Elvin Bishop: Rollin' Forward

 
The job seems to be to contribute something of your own. I don't think the world needs another "Got My Mojo Working" or "Stormy Monday." We need something that connects up blues with real life.

-Elvin Bishop

 

It's such a crappy soundbite culture, where they want to stuff lifetimes into a few simple words.

People don't like to think. They can't rest until they find a pigeonhole to put you in and then move onto the next thing. It's just file footage.

When I think of your music the two words that most often come up for me are "boogie" and "strut." There's some hips to your music, even the sad stuff.

John Lee Hooker & Elvin Bishop
I like my syncopation. I like things to swing like that. I think boogie means something different to everybody. I was born in 1942, which means for the first 12 or 13 years of my life the best that a white person, who wasn't totally into country music, could do was say Frank Sinatra and "How Much Is That Doggie In The Window?" There was no rock 'n' roll. People are born with rock now. I think for most people boogie came in with John Lee Hooker and became codified. When I first heard of boogie woogie it was Albert Ammons and Meade Lux Lewis, the original piano boogie woogie stuff.

Lots of really nasty songs if you break through the language. Anytime you hear about food in those old boogies it's usually filthy. Wynonie Harris' "Keep On Churnin'" ain't a salute to the dairy industry!

Double entendre! I grew up on a farm in an old fashioned place that didn't get electricity. So, I was maybe 11 or 12 [when that song came out] and if you've ever done churning by hand it's a physical, grinding thing.

There's a lot of "life lived on the ground" in the blues. These are the people who make the sandwiches for sure.

All the classic blues guys started out on farms and plantations in the South. B.B. was a tractor driver. You talk to Hubert [Sumlin, legendary guitarist with Howlin' Wolf] and Pinetop [Perkins, longtime pianist with Muddy Waters] and they started drinkin' corn liquor when they were nine-years-old. They picked corn and cotton and they know what it's all about. The reason they're musicians is the same reason I'm a musician – that red guitar is so much lighter than the tools I used in the oil fields and the steel mills and tearing up the streets with a jackhammer. You get up every morning and thank God you're a musician!

Did you find you were accepted fairly readily by black musicians simply because of your enthusiasm for the blues?

Elvin Bishop
I really was; it was amazing. That's actually what got me started on The Blues Rolls On.

This album is a great stand-alone piece, a nutshell encapsulation of the blues as filtered through you.

Remembering how miraculously and surprisingly kind people were to me, when they absolutely didn't have to be, got me thinking. As they say in Chicago, I was square as a pool table and twice as green. They took me under their wing and took care of me, and that got me onto the concept of The Blues Rolls On, just how it gets passed from one generation to another. Then, I got thinking about the young guys coming up now, guys who aren't recognized as much as they should be. So, I thought, "Maybe it's time to do something that shows off the whole continuous thing."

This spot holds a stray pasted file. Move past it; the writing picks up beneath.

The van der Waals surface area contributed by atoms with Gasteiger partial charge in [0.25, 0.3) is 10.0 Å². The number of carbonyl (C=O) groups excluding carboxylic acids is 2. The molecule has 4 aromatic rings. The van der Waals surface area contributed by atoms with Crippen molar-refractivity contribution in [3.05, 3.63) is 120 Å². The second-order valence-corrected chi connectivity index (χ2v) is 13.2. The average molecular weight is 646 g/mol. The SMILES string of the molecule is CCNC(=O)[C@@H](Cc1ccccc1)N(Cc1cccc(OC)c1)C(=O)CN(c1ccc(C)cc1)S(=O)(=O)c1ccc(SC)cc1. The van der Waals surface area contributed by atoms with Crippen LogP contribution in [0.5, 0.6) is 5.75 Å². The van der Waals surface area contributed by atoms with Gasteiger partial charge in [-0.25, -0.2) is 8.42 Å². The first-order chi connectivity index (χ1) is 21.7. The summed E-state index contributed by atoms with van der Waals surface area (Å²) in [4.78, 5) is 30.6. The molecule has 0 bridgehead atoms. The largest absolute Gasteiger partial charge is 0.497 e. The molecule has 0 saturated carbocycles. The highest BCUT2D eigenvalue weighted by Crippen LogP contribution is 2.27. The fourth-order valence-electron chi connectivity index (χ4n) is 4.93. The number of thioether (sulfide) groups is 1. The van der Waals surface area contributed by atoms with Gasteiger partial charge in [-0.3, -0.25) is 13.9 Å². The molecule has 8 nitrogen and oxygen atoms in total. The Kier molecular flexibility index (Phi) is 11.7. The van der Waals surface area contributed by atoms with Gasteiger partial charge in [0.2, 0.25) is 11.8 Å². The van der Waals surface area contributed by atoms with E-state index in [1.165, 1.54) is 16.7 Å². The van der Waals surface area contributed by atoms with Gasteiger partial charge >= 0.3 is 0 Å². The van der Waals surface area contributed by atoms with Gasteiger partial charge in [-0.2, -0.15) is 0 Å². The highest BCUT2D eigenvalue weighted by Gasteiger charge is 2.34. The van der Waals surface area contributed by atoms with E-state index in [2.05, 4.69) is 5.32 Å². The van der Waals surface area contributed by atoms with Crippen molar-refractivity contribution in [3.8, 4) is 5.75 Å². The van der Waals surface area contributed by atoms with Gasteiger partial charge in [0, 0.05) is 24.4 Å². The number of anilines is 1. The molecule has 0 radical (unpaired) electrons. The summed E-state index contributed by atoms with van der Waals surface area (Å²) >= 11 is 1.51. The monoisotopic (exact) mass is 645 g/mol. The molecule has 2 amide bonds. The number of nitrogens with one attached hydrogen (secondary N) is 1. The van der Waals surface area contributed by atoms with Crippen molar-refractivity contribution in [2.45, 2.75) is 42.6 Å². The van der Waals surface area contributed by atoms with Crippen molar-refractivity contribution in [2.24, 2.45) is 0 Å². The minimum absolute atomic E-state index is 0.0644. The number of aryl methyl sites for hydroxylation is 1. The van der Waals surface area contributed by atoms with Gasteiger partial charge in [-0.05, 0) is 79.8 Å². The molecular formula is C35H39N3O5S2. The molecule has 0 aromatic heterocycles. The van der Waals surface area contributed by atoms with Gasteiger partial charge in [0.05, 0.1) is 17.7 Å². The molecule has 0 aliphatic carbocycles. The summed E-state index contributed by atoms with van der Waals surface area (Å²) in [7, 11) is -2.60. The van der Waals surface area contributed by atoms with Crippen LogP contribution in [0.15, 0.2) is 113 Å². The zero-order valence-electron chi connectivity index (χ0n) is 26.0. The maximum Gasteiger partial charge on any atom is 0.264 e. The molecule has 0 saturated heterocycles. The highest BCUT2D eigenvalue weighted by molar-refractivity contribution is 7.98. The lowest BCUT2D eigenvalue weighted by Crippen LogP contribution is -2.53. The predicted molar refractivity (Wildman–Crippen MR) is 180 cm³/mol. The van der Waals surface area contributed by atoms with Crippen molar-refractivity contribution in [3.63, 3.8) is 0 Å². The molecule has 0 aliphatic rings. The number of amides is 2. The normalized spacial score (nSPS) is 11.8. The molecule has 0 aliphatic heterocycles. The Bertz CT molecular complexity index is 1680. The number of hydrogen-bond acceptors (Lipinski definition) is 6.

Do you find that people want to come sit at your heel the same way you did with established players in your early days?

There are a lot of guys that give me a lot of props and respect for having influenced them. It just gives me a warm feeling.

Do you feel some responsibility to pass on what you know to some of them, to offer your own wing?

It's kinda like that. I like to do what I can. I see a lot of guys standing at the crossroads that have good blues backgrounds and really love the blues but they're so torn by pressures to do other stuff. I like to encourage the ones that really have what it takes to stick with the blues. I want them to do what they wanna do but I just offer them some appreciation.

Who do you like these days?

Albert Collins & Elvin Bishop
A lot of the guys I like are actually on [The Blues Rolls On]. John Nemeth is just a tre-men-dous up & coming talent, and if there's any justice he'll be a big star. And I love Ronnie Baker Brooks. I've known him for quite a while, and I've known his dad, Lonnie Brooks, since 1961 or 2.

You want to hear people carrying the blues to new places rather than being pure recreationists. I really love Otis Taylor from Colorado these days; very African rooted but also utterly fearless in mixing things up. He writes about some of the heaviest things ever, but like a lot of Bessie Smith recordings, it's weirdly uplifting despite the subject matter.

As far as young guys go, there's quite a few of them I like. And there's guys I wouldn't say are young guys but more underexposed – they need to be checked out. One guy, Kid Andersen, is from Norway and he does the Smokey Robinson tune on the CD called "Who's The Fool." He's a real cool player. Another guy is Lurrie Bell from Chicago. He's just a monster! And another guy is Rusty Zinn. These are guys it would not be a waste of anybody's time to check out.

My daughter is 20-years-old and she listens to lots of people. Some of them I like, some not so much. I like Ben Harper. I love Derek Trucks. I honestly don't think people give Derek enough respect. Here's another case of that pigeonhole mentality, where they say, "He's the new Duane Allman." That's easy because of the Allman Brothers connection with his uncle and all that but it's just not true!

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